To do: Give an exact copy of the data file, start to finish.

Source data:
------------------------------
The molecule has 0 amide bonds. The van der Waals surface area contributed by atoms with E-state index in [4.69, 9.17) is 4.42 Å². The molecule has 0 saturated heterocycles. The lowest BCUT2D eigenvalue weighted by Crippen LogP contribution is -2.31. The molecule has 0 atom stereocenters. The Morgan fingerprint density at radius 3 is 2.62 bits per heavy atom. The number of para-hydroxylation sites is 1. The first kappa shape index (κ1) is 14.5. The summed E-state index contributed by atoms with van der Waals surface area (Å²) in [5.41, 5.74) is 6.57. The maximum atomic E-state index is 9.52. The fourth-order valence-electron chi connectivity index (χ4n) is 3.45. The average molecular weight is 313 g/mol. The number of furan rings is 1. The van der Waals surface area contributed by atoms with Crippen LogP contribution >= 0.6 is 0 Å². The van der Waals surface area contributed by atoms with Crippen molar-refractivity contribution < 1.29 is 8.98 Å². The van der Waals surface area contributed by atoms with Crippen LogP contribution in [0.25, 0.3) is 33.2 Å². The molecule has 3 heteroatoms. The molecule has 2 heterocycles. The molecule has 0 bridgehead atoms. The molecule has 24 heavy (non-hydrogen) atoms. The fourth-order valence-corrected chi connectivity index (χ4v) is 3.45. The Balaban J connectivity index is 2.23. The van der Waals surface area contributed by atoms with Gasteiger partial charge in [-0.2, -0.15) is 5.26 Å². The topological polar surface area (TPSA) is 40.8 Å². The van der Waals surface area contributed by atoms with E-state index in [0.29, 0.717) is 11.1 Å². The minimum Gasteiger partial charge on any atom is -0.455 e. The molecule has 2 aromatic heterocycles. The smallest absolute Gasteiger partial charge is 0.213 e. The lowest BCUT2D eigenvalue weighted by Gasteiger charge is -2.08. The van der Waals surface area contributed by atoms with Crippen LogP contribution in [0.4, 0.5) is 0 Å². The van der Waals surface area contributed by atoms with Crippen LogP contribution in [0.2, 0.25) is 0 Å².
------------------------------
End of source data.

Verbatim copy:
The molecule has 0 amide bonds. The van der Waals surface area contributed by atoms with E-state index in [4.69, 9.17) is 4.42 Å². The molecule has 0 saturated heterocycles. The lowest BCUT2D eigenvalue weighted by Crippen LogP contribution is -2.31. The molecule has 0 atom stereocenters. The Morgan fingerprint density at radius 3 is 2.62 bits per heavy atom. The number of para-hydroxylation sites is 1. The first kappa shape index (κ1) is 14.5. The summed E-state index contributed by atoms with van der Waals surface area (Å²) in [5.41, 5.74) is 6.57. The maximum atomic E-state index is 9.52. The fourth-order valence-electron chi connectivity index (χ4n) is 3.45. The average molecular weight is 313 g/mol. The number of furan rings is 1. The van der Waals surface area contributed by atoms with Crippen LogP contribution >= 0.6 is 0 Å². The van der Waals surface area contributed by atoms with Crippen molar-refractivity contribution < 1.29 is 8.98 Å². The van der Waals surface area contributed by atoms with Crippen LogP contribution in [0.25, 0.3) is 33.2 Å². The molecule has 3 heteroatoms. The molecule has 2 heterocycles. The molecule has 0 bridgehead atoms. The molecule has 24 heavy (non-hydrogen) atoms. The fourth-order valence-corrected chi connectivity index (χ4v) is 3.45. The Balaban J connectivity index is 2.23. The van der Waals surface area contributed by atoms with Gasteiger partial charge in [-0.2, -0.15) is 5.26 Å². The topological polar surface area (TPSA) is 40.8 Å². The van der Waals surface area contributed by atoms with E-state index in [0.29, 0.717) is 11.1 Å². The minimum Gasteiger partial charge on any atom is -0.455 e. The molecule has 2 aromatic heterocycles. The smallest absolute Gasteiger partial charge is 0.213 e. The lowest BCUT2D eigenvalue weighted by Gasteiger charge is -2.08. The van der Waals surface area contributed by atoms with Crippen LogP contribution in [0.4, 0.5) is 0 Å². The van der Waals surface area contributed by atoms with Crippen LogP contribution in [0.2, 0.25) is 0 Å².